just here.


I’m so happy by the water.
So happy by the trees.
Unbothered by the Chinese security guard who talked to me for 10 minutes in Chinese that I could barely understand. Wô bù míngbái.
Not concerned with the stares.
Just here, enjoying God.

The grandparents they raise the babies. They teach them what the birds do. How they sound. What the say. They show them patience, sitting patiently while the fish leap, “yü”, a baby not few months over two calls out to the water.
They show them the beauty in walking along the path at a slow pace, admiring all that is here, sharing this space.
So many sounds.
The woman clapping her hands to circulate her old blood, still so young and alive.
Lineage is so evident.
Groups of adults play hide and seek behind trees and bushels too small to conceal them. But they still hide anyway.
Because its good to capture moments. it’s good to be free. It’s so damn good to laugh.

One of the few times I’ve gotten to see peace and feel it inside of me, just like I do when I’m in the confines of my own walls.

The clouds darken. The trees stiffen. And we are existing with a moving spirit.


shenzhen, china. silver lake.

shenzhen, china. silver lake.


to sum up one’s travels in words is a trying tasks that i’ve attempted a few times before. as i approach this entrance of a new phase of growth, i am challenging myself to do so.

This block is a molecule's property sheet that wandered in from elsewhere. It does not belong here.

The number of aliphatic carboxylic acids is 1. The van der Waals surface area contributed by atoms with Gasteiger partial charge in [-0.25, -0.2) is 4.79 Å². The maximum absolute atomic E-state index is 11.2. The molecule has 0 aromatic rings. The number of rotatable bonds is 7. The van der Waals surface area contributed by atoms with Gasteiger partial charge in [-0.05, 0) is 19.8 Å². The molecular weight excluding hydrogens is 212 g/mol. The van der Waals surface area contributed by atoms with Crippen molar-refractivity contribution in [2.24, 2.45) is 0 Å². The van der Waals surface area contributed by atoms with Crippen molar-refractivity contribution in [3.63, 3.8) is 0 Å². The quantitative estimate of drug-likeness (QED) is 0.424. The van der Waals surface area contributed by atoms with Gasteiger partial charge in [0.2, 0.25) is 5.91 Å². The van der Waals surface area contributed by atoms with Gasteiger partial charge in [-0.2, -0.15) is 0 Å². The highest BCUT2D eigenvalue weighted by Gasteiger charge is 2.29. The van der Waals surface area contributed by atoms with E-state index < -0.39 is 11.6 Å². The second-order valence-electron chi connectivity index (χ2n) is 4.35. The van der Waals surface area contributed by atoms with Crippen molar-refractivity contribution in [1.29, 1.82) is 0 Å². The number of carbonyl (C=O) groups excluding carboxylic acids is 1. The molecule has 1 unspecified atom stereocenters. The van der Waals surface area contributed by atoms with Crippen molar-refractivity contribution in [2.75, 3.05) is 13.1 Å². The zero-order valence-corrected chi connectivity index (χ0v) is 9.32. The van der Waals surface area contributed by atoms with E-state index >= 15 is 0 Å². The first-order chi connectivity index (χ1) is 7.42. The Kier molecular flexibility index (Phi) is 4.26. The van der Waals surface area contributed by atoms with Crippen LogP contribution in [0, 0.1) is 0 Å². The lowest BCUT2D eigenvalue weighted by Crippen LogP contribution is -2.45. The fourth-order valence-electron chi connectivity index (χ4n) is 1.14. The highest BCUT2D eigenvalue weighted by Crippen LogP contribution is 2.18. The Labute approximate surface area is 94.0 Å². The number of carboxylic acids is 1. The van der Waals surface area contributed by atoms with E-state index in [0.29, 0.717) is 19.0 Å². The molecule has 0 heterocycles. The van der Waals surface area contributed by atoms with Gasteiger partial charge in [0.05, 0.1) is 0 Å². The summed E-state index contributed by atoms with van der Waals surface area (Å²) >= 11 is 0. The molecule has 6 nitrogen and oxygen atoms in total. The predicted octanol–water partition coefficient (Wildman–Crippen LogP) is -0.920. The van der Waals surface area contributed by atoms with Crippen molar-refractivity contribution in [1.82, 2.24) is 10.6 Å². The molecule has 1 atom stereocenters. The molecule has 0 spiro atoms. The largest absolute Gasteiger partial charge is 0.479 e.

Shenzhen, China is where I be. When I left America, so worried that I would miss my plane that I barely got to kiss my father and my little brother goodbye in the midst of tears I tried so hard to bite back – I didn’t have the clearest notion as to why I was coming to China for 10 months. It was easiest to say, “Why not?” when someone asked me why I chose to accept this opportunity. I’m young, free, educated and the world is mine. All true, but I was still lacking the concrete reasoning one would usually have before they packed up their things and moved to the other side of the world with a second language vernacular of about five words.

Jetlagged. When I entered a classroom of 20 perplexed Chinese junior high school students in Beijing in only my second day in China I started to ask myself “Lakin, what are you doing here?” . Needless to say, we were both thinking the same thing. 6 classes and 6 days later, it was clear to me. I was the first black person that these students had ever seen. Black woman, “dread”loc wearing, tattoo toting, lao shi (teacher), they had ever had.

and that is why I was there, why I am here.

Talk about bringing light to my life everyday? That’s exactly what they did. I wasn’t halfway prepared for the attachment I developed for my students. So now, a 24 hour train ride later I’m in Shenzhen, China in Longgagng District, resting my bones on my sofa as I try and wrap my mind around the reality of my responsibility to these children and all of the newness around me.